Whenever we spot an original Beetle convertible, the floodgates of memory open.

We had one: a little white number called "Baby."

Snicker if you must, but be aware that owning a Beetle — particularly one that grows older with a family — is different from the start. It's an icon. The emblem of an era.

Every original Beetle owner has a story to tell about the acquisition of the little devil. We all want you to know how unique, how special, how uncommonly human our particular specimen was.

We found Baby by chance.

We were out shopping for a reasonable, practical car back in the late 1970s, when we wandered into a Volkswagen dealership at the urging of one of our kids. "Just to look," Amy suggested.

She had suffered a miserable toe injury after an unfortunate encounter with a basketball standard in her sophomore year of high school, and played it to a fare-thee-well. We caved.

An hour later, we were signing on the dotted line for a spanking new "double white" (both body and canvas top) Beetle convertible, amid vows that Amy and her sisters would love, cherish, and wash this car till kingdom come.

Within a week, they had moved on to other, far more pressing teen concerns, and my husband and I were left with another "child," our only son. Don't ask how, but we just knew Baby was male.

After some years, he didn't take kindly to bad weather, to being parked in the driveway rather than sheltered in a heated garage, or to trips longer than 50 miles. His "hat" — the convertible top that had been so pristinely white at birth — required heavy maintenance. And when his poor little body ultimately succumbed to the natural aging process, we treated Baby to an extensive and expensive paint job in his 13th year. We considered it a bar mitzvah gift.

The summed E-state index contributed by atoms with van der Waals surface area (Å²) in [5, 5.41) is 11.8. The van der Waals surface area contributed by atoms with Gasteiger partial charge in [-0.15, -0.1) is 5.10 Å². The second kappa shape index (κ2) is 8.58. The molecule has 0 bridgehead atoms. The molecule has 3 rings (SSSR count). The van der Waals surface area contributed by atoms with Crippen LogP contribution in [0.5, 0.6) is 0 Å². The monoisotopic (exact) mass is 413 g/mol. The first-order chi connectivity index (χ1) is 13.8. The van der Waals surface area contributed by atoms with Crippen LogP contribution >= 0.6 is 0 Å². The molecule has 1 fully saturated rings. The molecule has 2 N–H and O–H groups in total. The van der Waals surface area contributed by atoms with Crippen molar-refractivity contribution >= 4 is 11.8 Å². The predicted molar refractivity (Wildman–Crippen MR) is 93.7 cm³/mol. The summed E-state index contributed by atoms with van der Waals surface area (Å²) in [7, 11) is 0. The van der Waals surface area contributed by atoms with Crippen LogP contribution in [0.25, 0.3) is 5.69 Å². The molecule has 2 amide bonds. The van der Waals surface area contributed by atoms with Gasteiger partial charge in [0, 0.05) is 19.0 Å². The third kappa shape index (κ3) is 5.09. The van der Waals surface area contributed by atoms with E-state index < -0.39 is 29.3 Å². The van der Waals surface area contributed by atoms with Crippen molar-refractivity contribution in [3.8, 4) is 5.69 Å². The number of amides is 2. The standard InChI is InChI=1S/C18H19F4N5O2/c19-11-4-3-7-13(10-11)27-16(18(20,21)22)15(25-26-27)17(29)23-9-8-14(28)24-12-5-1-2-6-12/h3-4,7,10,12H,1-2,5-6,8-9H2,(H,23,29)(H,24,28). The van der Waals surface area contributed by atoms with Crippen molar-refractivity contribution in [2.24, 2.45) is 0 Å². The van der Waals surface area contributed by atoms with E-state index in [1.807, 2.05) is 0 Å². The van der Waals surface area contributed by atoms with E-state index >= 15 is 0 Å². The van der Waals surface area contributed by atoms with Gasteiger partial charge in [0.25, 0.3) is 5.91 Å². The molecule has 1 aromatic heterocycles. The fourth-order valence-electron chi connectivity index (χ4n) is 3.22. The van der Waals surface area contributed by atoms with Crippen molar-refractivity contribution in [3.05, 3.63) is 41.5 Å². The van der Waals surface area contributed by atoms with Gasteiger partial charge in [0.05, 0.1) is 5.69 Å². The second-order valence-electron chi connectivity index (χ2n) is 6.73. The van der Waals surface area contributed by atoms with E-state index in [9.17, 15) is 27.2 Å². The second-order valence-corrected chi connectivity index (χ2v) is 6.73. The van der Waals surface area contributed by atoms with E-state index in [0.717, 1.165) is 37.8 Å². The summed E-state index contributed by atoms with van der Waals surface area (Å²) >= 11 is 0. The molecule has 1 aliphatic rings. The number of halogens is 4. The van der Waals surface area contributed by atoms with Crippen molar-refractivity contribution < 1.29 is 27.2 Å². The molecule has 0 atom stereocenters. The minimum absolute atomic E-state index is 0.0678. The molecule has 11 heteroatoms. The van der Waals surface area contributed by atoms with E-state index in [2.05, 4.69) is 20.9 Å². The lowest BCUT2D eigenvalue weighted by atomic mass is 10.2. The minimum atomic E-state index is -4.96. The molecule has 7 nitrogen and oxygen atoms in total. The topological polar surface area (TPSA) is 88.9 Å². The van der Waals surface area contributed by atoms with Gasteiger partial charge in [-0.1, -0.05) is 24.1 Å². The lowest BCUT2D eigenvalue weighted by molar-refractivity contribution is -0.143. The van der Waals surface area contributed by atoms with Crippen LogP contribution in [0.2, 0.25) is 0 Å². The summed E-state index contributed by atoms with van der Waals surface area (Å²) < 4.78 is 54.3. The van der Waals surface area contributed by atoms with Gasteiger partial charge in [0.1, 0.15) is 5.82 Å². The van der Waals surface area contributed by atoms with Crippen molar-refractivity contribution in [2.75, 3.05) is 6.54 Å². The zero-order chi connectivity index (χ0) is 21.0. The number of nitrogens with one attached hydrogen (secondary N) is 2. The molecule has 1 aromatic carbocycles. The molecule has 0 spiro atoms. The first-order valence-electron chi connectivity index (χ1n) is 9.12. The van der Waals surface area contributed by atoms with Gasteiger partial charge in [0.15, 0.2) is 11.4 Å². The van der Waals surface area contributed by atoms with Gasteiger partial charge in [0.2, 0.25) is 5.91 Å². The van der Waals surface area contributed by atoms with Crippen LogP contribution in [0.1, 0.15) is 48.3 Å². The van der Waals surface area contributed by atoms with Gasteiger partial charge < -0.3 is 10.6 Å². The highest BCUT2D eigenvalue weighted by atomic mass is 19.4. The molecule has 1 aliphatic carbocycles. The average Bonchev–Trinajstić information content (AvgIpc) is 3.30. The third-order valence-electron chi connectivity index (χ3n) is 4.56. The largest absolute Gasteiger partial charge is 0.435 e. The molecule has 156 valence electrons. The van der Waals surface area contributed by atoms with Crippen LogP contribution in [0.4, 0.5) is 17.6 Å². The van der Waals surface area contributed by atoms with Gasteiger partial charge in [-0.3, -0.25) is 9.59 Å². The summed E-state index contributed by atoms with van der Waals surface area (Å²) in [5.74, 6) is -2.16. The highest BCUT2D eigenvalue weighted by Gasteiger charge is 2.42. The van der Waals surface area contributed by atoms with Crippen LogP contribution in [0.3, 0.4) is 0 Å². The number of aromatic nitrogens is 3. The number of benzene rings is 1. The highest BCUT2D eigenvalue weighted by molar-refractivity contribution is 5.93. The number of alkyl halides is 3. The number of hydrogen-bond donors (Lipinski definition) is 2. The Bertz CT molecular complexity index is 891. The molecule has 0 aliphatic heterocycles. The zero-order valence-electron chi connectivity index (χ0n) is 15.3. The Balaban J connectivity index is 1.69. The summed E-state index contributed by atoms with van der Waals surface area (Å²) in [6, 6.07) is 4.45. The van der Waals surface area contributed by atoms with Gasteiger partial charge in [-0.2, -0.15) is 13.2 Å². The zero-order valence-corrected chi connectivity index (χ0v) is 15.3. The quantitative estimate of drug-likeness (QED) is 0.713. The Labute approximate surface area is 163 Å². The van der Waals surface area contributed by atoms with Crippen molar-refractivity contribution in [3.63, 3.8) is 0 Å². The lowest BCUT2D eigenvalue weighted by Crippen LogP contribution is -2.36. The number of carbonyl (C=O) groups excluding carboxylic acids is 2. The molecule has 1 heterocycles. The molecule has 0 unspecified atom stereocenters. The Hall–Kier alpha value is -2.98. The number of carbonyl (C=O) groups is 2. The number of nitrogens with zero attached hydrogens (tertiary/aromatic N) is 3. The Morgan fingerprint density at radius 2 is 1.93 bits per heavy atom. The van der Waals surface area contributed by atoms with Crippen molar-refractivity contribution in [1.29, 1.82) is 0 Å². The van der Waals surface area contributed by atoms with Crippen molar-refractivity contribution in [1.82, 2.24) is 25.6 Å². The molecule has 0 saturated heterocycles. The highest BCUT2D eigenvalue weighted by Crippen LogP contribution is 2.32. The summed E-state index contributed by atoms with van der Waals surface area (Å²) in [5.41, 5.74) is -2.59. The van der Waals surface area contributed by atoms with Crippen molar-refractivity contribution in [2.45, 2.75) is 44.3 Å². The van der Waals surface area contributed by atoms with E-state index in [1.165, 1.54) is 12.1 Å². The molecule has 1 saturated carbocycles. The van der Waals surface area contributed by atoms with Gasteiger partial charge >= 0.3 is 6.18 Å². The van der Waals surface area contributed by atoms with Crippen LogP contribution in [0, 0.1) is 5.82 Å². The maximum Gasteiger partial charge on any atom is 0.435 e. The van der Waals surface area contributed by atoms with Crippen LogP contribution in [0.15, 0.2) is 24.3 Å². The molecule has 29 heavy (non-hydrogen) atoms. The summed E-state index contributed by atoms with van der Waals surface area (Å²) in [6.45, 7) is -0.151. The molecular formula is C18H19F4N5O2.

The kids grew up and left, but Baby stayed. Like his owners, he'd acquired some new creaks and groans along the way, but we all persevered. The seditious notion of selling Baby was raised, and instantly squelched by a chorus of adult children's voices.

"Would you sell us?" they demanded. We didn't answer.

In his dotage, Baby didn't get out much. On the first few days of spring, and on certain occasions of state, we'd take him for short forays, careful not to tire him.

Finally, though, it was time to let go. When the "For Sale" sign went up on his windshield, it felt like a betrayal. Ultimately, a bidding war broke out between two pretty passionate would-be buyers. We actually sold it to the third-highest bidder, because she pledged to give Baby a wonderful home, and we believed her.

Our final act was to take a photograph, which still sits, framed, on a prominent shelf in our den.

Every now and then, we think we spot him in some shopping center parking lot or on a local road. We honk our horn and wave, just in case it's our little pal.

Our more candid friends tell us we're nuts. They remind us that a Beetle is just a car, after all.

But we know better.

Sally Friedman is a writer in Moorestown. pinegander@aol.com